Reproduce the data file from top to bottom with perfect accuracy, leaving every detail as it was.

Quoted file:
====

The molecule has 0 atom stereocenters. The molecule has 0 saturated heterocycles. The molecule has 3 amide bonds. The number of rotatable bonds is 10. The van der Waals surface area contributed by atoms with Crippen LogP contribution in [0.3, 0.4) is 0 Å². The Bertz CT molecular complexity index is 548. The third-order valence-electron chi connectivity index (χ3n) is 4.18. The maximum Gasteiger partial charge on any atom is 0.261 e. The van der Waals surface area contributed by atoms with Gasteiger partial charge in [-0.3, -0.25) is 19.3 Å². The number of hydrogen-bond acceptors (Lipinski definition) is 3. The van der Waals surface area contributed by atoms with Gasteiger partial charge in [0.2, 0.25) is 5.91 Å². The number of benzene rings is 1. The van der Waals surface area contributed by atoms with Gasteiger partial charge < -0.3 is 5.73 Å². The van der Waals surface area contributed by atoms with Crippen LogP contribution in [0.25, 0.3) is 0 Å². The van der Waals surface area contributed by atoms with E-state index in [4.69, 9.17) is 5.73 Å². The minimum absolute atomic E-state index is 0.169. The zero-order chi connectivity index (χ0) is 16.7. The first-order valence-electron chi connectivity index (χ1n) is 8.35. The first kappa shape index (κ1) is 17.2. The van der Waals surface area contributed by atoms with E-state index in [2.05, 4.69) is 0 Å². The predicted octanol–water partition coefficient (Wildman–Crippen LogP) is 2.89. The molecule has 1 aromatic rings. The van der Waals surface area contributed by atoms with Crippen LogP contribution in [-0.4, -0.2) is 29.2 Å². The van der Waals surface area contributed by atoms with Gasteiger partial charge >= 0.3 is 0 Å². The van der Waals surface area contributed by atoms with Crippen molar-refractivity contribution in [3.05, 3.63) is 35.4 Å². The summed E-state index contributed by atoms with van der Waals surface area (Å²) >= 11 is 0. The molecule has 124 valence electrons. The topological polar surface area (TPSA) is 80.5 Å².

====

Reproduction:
The molecule has 0 atom stereocenters. The molecule has 0 saturated heterocycles. The molecule has 3 amide bonds. The number of rotatable bonds is 10. The van der Waals surface area contributed by atoms with Crippen LogP contribution in [0.3, 0.4) is 0 Å². The Bertz CT molecular complexity index is 548. The third-order valence-electron chi connectivity index (χ3n) is 4.18. The maximum Gasteiger partial charge on any atom is 0.261 e. The van der Waals surface area contributed by atoms with Gasteiger partial charge in [-0.3, -0.25) is 19.3 Å². The number of hydrogen-bond acceptors (Lipinski definition) is 3. The van der Waals surface area contributed by atoms with Gasteiger partial charge in [0.2, 0.25) is 5.91 Å². The number of benzene rings is 1. The van der Waals surface area contributed by atoms with Gasteiger partial charge < -0.3 is 5.73 Å². The van der Waals surface area contributed by atoms with Crippen LogP contribution in [0.25, 0.3) is 0 Å². The van der Waals surface area contributed by atoms with E-state index in [4.69, 9.17) is 5.73 Å². The minimum absolute atomic E-state index is 0.169. The zero-order chi connectivity index (χ0) is 16.7. The first-order valence-electron chi connectivity index (χ1n) is 8.35. The first kappa shape index (κ1) is 17.2. The van der Waals surface area contributed by atoms with E-state index in [2.05, 4.69) is 0 Å². The predicted octanol–water partition coefficient (Wildman–Crippen LogP) is 2.89. The molecule has 1 aromatic rings. The van der Waals surface area contributed by atoms with Crippen LogP contribution in [-0.4, -0.2) is 29.2 Å². The van der Waals surface area contributed by atoms with Gasteiger partial charge >= 0.3 is 0 Å². The van der Waals surface area contributed by atoms with Crippen molar-refractivity contribution in [3.05, 3.63) is 35.4 Å². The summed E-state index contributed by atoms with van der Waals surface area (Å²) >= 11 is 0. The molecule has 124 valence electrons. The topological polar surface area (TPSA) is 80.5 Å².